‘The day I saw my first trans man, I knew I had been lied to. I told my husband I would never live as a woman again.’: Intersex man, gestational father shares self-discovery journey

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“I was born in 1967, and I would later be told that my mother wanted me to be Anthony Ray. However, things would not be so clear. You see, I was born with both male and female traits. We now call my physiology intersex. My diagnosis is pseudo-hermaphrodite. Pseudo, because I only have eggs, and being a true hermaphrodite involves having both sperm and eggs. My diagnosis would sadly be called a disorder of sex development or ‘DSD’ instead of being told I was a variation of human.

man posing for his head shot of his ted talk
Courtesy of Tiffany Manning

You see, my chromosomes are 46XX, but unlike what you have been taught, I am not a female, and my gender identity is not that of a woman. Yet, due to binary notions erasing us intersex people, they would raise me a girl. I would be named Antoinette. Despite being assigned wrong, I am very lucky, most intersex kids like me suffer medically unnecessary cosmetic non-consenting surgeries when they are assigned a girl. In other words, they are surgically amputated or their phallus is surgically hidden.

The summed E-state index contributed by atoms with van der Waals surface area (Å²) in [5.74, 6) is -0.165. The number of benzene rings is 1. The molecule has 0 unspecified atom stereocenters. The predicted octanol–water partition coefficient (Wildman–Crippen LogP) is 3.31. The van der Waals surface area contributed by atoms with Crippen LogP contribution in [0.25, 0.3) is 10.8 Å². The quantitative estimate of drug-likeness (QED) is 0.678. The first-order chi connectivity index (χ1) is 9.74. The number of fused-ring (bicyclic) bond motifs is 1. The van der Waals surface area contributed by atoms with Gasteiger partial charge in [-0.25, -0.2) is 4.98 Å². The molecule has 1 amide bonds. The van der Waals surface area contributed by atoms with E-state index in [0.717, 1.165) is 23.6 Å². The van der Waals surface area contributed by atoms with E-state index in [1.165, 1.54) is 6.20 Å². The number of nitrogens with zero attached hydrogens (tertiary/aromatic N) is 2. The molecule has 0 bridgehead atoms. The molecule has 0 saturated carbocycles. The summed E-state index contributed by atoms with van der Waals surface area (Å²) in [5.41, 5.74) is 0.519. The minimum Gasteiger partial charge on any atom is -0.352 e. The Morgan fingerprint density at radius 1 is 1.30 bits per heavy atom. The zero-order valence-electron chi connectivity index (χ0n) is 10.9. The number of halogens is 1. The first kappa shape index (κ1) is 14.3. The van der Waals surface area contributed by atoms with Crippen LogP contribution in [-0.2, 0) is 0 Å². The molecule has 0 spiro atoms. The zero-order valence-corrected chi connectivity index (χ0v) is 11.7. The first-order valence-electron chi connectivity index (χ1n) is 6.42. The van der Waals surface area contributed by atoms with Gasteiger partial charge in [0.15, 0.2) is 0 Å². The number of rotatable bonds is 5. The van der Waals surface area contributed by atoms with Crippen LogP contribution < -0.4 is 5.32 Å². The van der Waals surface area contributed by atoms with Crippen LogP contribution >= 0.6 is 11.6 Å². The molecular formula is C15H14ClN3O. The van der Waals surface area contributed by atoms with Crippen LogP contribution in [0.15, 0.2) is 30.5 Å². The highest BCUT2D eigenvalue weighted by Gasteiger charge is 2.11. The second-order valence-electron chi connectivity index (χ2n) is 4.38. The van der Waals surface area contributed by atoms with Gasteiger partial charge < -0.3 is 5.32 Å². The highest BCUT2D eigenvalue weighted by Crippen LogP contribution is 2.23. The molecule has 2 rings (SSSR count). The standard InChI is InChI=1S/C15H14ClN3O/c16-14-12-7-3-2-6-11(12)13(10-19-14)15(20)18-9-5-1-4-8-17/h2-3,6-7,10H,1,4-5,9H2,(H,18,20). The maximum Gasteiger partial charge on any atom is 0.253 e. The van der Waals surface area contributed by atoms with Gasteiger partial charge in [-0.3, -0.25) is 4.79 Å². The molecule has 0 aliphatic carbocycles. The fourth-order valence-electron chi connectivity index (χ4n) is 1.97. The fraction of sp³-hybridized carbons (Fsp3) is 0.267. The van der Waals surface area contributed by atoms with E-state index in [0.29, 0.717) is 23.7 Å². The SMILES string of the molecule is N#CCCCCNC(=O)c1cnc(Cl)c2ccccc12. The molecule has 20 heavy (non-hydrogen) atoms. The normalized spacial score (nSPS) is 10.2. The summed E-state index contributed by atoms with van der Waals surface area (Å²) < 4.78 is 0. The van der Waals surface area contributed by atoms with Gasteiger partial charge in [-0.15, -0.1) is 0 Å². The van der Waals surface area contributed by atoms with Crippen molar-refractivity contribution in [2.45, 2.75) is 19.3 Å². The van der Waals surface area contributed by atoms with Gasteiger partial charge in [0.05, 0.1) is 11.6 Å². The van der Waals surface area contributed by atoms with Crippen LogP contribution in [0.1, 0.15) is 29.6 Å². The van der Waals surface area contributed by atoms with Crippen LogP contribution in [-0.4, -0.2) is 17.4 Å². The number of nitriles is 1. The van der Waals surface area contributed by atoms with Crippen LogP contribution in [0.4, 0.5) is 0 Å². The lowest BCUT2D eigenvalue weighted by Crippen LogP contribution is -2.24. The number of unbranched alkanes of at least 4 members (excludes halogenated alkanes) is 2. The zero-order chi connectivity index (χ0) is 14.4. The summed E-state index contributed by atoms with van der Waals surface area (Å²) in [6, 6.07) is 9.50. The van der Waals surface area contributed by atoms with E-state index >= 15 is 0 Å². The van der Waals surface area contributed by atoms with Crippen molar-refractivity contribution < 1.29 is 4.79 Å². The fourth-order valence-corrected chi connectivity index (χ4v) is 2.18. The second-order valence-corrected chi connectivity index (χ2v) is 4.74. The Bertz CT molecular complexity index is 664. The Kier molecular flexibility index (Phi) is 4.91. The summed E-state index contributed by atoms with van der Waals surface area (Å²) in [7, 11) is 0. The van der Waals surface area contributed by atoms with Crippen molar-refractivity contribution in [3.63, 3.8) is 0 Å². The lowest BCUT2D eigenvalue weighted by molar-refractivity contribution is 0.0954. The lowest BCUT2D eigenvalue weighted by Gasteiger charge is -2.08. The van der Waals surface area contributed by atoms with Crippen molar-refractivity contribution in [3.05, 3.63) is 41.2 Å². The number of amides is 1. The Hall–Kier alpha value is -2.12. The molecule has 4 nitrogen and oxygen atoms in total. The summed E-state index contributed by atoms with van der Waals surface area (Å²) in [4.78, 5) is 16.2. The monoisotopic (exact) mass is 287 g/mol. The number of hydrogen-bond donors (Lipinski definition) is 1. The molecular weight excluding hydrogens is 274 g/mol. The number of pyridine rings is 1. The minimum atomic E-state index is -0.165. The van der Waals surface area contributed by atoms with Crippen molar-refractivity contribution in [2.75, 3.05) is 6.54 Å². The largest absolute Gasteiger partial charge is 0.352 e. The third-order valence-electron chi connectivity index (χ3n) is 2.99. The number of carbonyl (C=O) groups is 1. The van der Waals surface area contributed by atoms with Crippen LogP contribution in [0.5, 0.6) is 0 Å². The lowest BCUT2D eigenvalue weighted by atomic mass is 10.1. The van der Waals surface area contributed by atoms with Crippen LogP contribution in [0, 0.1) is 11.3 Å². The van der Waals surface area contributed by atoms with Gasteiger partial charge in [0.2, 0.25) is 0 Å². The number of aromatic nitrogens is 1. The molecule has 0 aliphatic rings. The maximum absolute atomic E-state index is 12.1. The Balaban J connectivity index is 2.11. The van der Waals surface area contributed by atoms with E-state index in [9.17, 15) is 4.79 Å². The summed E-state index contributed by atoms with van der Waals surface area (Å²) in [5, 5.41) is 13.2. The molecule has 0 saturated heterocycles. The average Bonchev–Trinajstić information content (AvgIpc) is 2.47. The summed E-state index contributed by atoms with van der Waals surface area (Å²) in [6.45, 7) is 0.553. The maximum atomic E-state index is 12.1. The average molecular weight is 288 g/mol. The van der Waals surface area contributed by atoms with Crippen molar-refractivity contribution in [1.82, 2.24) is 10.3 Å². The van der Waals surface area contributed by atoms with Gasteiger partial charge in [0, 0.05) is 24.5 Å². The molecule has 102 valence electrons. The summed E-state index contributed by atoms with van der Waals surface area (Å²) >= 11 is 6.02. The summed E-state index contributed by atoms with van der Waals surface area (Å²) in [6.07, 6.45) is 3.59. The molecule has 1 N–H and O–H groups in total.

I am very fortunate to be a whole hermaphrodite. I personally am okay with calling myself a hermaphrodite man now. Some in the intersex community find the word hermaphrodite a slur. Like the word ‘queer’ coming back, I hope ‘hermaphrodite’ becomes okay to say again too. The main reason I have no shame with this word is that if I arrive at the ER and am naked, this is what they are going to see: a hermaphrodite.